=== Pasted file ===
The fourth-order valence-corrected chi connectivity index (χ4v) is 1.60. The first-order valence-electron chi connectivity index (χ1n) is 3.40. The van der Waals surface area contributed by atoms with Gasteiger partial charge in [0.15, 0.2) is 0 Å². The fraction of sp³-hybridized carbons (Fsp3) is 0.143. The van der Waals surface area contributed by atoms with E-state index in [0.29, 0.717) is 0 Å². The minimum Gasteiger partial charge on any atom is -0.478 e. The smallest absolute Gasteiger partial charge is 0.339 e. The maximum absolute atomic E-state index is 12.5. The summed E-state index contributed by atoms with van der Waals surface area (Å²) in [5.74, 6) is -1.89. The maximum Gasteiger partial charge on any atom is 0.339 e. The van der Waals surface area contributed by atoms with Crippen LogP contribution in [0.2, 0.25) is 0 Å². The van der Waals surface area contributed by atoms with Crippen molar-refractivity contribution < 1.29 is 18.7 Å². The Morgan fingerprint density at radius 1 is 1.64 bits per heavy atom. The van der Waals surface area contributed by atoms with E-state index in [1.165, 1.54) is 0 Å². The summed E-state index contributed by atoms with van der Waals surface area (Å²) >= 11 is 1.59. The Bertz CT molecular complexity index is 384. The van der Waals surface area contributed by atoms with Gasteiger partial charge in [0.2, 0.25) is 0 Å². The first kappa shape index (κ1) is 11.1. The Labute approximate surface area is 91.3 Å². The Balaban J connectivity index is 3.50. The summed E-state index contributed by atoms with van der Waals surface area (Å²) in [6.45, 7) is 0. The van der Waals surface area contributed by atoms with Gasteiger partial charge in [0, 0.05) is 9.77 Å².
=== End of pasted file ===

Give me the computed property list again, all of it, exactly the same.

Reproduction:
The fourth-order valence-corrected chi connectivity index (χ4v) is 1.60. The first-order valence-electron chi connectivity index (χ1n) is 3.40. The van der Waals surface area contributed by atoms with Gasteiger partial charge in [0.15, 0.2) is 0 Å². The fraction of sp³-hybridized carbons (Fsp3) is 0.143. The van der Waals surface area contributed by atoms with E-state index in [0.29, 0.717) is 0 Å². The minimum Gasteiger partial charge on any atom is -0.478 e. The smallest absolute Gasteiger partial charge is 0.339 e. The maximum absolute atomic E-state index is 12.5. The summed E-state index contributed by atoms with van der Waals surface area (Å²) in [5.74, 6) is -1.89. The maximum Gasteiger partial charge on any atom is 0.339 e. The van der Waals surface area contributed by atoms with Crippen LogP contribution in [0.2, 0.25) is 0 Å². The van der Waals surface area contributed by atoms with Crippen molar-refractivity contribution < 1.29 is 18.7 Å². The Morgan fingerprint density at radius 1 is 1.64 bits per heavy atom. The van der Waals surface area contributed by atoms with E-state index in [1.165, 1.54) is 0 Å². The summed E-state index contributed by atoms with van der Waals surface area (Å²) >= 11 is 1.59. The Bertz CT molecular complexity index is 384. The van der Waals surface area contributed by atoms with Gasteiger partial charge in [0.2, 0.25) is 0 Å². The first kappa shape index (κ1) is 11.1. The Labute approximate surface area is 91.3 Å². The Balaban J connectivity index is 3.50. The summed E-state index contributed by atoms with van der Waals surface area (Å²) in [6.45, 7) is 0. The van der Waals surface area contributed by atoms with Gasteiger partial charge in [0, 0.05) is 9.77 Å².